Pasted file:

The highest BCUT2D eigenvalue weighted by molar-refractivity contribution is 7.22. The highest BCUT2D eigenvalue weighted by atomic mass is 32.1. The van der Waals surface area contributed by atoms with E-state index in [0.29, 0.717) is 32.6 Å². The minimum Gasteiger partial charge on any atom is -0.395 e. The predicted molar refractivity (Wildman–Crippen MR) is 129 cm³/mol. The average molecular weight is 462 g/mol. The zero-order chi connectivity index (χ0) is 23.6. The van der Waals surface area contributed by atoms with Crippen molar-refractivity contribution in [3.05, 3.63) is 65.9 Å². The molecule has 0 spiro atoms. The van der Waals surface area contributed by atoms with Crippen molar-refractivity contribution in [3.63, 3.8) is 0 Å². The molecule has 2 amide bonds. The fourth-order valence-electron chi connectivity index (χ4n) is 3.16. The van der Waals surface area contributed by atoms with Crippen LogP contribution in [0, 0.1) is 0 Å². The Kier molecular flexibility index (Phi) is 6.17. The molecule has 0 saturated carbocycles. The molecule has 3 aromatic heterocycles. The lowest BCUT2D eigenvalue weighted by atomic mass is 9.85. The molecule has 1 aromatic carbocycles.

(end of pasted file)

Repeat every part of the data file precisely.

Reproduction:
The highest BCUT2D eigenvalue weighted by molar-refractivity contribution is 7.22. The highest BCUT2D eigenvalue weighted by atomic mass is 32.1. The van der Waals surface area contributed by atoms with E-state index in [0.29, 0.717) is 32.6 Å². The minimum Gasteiger partial charge on any atom is -0.395 e. The predicted molar refractivity (Wildman–Crippen MR) is 129 cm³/mol. The average molecular weight is 462 g/mol. The zero-order chi connectivity index (χ0) is 23.6. The van der Waals surface area contributed by atoms with Crippen molar-refractivity contribution in [3.05, 3.63) is 65.9 Å². The molecule has 0 spiro atoms. The van der Waals surface area contributed by atoms with Crippen molar-refractivity contribution in [3.63, 3.8) is 0 Å². The molecule has 2 amide bonds. The fourth-order valence-electron chi connectivity index (χ4n) is 3.16. The van der Waals surface area contributed by atoms with Crippen LogP contribution in [0, 0.1) is 0 Å². The Kier molecular flexibility index (Phi) is 6.17. The molecule has 0 saturated carbocycles. The molecule has 3 aromatic heterocycles. The lowest BCUT2D eigenvalue weighted by atomic mass is 9.85. The molecule has 1 aromatic carbocycles.